While welcoming Prime Minister Narendra Modi, President Donald Trump described him as a 'true friend'. The two leaders spent a little less than five hours together, and shared dinner--it was Trump's first working dinner with a Head of State. Later, they hugged each other a couple of times during their joint statements in the Rose Garden.
The world witnessed the bonhomie of the "world leaders in social media"
But in all of this, does India really see the American President as a 'true friend'?
A poll released by Pew Research Center gauged global perceptions of the U.S. president, and it shows that even as most countries don't have confidence in Donald Trump, India doesn't quite hate him.
The responses of 40,000 people who were interviewed from 37 countries this year showed that Trump's policies "are broadly unpopular around the globe".
The report listed confidence of countries across the globe in Barack Obama at the end of his term and compared to that of Trump. In most countries, there's a huge difference. And Trump will surely not be happy about the result.
While 86% of Germans had faith in Obama, only 11% do so in Trump. In France, it's 84% and 14% respectively. It's similar in UK, Brazil, Chile, Mexico, Spain, Canada and others.
However, only two of all the 37 countries have a better opinion of Trump than they had of his predecessor Barack Obama-- Israel and Russia, where 53 percent and 56 percent of people had favorable views, respectively.
Meanwhile, when it comes to India, it's a little dicey. While 58% had confidence in Obama, 40% feel Trump is a reliable President. So the difference is marginal.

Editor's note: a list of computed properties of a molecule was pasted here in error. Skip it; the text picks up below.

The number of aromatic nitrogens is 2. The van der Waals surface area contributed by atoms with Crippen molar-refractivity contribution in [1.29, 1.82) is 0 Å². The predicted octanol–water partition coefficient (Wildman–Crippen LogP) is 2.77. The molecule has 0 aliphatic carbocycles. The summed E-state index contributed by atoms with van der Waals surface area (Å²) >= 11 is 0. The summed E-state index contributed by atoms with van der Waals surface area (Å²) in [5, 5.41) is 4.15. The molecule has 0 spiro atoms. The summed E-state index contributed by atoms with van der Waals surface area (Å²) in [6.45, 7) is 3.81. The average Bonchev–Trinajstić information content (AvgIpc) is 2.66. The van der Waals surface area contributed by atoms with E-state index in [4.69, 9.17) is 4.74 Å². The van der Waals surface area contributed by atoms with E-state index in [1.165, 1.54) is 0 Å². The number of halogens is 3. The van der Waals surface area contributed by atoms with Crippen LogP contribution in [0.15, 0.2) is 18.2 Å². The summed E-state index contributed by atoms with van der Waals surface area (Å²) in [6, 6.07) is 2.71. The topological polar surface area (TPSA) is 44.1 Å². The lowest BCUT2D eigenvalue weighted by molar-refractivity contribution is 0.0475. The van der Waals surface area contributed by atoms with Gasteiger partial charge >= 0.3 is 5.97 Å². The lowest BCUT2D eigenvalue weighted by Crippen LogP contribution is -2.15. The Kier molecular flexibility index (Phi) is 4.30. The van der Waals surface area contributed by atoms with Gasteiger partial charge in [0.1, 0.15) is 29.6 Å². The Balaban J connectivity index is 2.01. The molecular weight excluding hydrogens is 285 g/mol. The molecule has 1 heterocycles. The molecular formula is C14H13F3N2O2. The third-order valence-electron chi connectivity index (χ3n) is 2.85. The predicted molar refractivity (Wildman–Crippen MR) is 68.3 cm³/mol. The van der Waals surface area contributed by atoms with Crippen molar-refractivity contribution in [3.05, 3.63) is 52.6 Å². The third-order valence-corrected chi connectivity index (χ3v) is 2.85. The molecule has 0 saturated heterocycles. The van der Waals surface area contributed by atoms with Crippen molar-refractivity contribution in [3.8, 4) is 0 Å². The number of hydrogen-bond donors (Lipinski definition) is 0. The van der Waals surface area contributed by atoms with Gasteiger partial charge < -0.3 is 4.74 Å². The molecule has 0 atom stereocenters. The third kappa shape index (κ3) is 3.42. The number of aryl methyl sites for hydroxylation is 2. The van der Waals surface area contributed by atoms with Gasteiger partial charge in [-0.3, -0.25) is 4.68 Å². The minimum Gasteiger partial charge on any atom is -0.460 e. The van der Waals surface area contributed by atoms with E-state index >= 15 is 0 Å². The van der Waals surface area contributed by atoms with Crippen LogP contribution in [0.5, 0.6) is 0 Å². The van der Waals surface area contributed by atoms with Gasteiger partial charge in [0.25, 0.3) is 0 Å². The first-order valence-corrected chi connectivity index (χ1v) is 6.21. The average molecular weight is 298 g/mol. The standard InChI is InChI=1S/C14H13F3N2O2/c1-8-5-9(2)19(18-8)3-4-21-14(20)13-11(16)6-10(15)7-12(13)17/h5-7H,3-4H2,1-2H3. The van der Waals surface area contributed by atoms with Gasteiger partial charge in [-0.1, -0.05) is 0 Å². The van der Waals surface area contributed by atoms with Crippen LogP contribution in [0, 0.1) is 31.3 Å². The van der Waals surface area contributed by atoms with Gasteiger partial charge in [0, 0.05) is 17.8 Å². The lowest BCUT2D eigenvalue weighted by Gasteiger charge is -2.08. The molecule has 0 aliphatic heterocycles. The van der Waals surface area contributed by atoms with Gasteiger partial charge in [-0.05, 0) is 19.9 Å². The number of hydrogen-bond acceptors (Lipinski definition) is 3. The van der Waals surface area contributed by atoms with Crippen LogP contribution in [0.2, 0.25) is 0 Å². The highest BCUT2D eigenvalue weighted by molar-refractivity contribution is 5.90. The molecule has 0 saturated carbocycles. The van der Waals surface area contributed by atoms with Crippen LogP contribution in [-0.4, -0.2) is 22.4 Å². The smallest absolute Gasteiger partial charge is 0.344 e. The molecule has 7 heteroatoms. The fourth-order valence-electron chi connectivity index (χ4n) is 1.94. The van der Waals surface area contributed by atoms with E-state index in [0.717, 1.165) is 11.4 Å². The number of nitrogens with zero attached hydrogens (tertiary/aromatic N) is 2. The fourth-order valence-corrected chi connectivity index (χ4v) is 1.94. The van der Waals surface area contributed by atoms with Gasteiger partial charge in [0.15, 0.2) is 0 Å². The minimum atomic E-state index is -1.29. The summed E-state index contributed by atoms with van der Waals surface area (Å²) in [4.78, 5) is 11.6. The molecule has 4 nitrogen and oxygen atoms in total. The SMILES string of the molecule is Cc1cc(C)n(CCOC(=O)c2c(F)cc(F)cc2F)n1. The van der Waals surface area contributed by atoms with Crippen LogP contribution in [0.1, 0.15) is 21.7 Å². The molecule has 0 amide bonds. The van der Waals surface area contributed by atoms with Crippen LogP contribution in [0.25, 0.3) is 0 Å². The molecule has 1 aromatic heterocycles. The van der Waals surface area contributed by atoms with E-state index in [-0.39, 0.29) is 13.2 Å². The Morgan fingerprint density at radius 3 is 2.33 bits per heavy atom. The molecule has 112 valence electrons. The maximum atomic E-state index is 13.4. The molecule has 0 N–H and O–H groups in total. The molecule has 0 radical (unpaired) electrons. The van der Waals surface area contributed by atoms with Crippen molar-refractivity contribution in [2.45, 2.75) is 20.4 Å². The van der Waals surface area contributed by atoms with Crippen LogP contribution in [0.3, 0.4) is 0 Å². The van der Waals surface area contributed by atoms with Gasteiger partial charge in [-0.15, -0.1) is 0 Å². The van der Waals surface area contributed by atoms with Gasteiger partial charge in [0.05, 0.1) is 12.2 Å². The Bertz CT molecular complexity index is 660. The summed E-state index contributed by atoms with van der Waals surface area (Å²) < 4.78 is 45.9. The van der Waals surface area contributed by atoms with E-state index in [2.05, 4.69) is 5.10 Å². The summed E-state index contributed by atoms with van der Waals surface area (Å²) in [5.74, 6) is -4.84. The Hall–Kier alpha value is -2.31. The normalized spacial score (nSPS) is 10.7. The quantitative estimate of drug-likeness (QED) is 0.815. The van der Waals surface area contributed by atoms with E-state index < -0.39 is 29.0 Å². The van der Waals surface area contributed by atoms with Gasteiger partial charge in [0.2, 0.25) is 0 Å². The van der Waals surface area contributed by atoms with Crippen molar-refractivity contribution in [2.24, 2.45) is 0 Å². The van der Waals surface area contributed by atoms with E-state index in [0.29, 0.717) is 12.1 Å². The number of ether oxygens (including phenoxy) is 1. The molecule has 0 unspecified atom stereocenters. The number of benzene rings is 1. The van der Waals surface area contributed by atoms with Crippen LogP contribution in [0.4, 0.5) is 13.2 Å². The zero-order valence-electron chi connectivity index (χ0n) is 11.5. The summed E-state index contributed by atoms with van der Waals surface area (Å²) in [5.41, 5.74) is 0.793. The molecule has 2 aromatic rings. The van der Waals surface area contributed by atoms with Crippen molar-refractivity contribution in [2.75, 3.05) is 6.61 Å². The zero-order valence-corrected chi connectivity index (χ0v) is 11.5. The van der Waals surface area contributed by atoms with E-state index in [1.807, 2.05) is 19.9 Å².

The list shows that 40% is, in fact, a considerably high percentage of 'confidence level' compared to the other countries. A right-wing fringe group, Hindu Sena's, celebration of Trump's birthday every year may actually tell the tale of how many Indians feel about the President.
The Pew Research Center's Global Attitudes survey have been tracking global opinions of the United States and its president since 2002. The survey shows that at 74%, India had the most confidence in Barack Obama in the third year of his tenure in 2015. It decreased to 58% in 2016, and now the confidence level has gone down to 40%.
The report also points out that the world's views of the US and its president have shifted dramatically downward from where they were at the end of Barack Obama's presidency.
The above graph which compares India, Canada, United Kingdom, France and Germany shows that the global perception of the US President was very similar in 2007- 2008, during George Bush's tenure.
While the graph doesn't show how India felt about Bush, a previous Pew research report noted that amidst the Anti-Americanism that had surged in much of the world since the beginning of the Iraq war in March 2003, Indian public opinion remained consistently pro-American.
The 2005 Pew Global Attitudes survey found that about seven-in-ten Indians (71%) have a favorable view of the United States. This compared to 41% in Germany, 42% in China, 59% in Canada and 23% in Pakistan.
Bush may have been unpopular in many countries around the globe, he was widely admired in India. In fact, India was the only country besides United States, in which a majority expressed at least some confidence in the American president.
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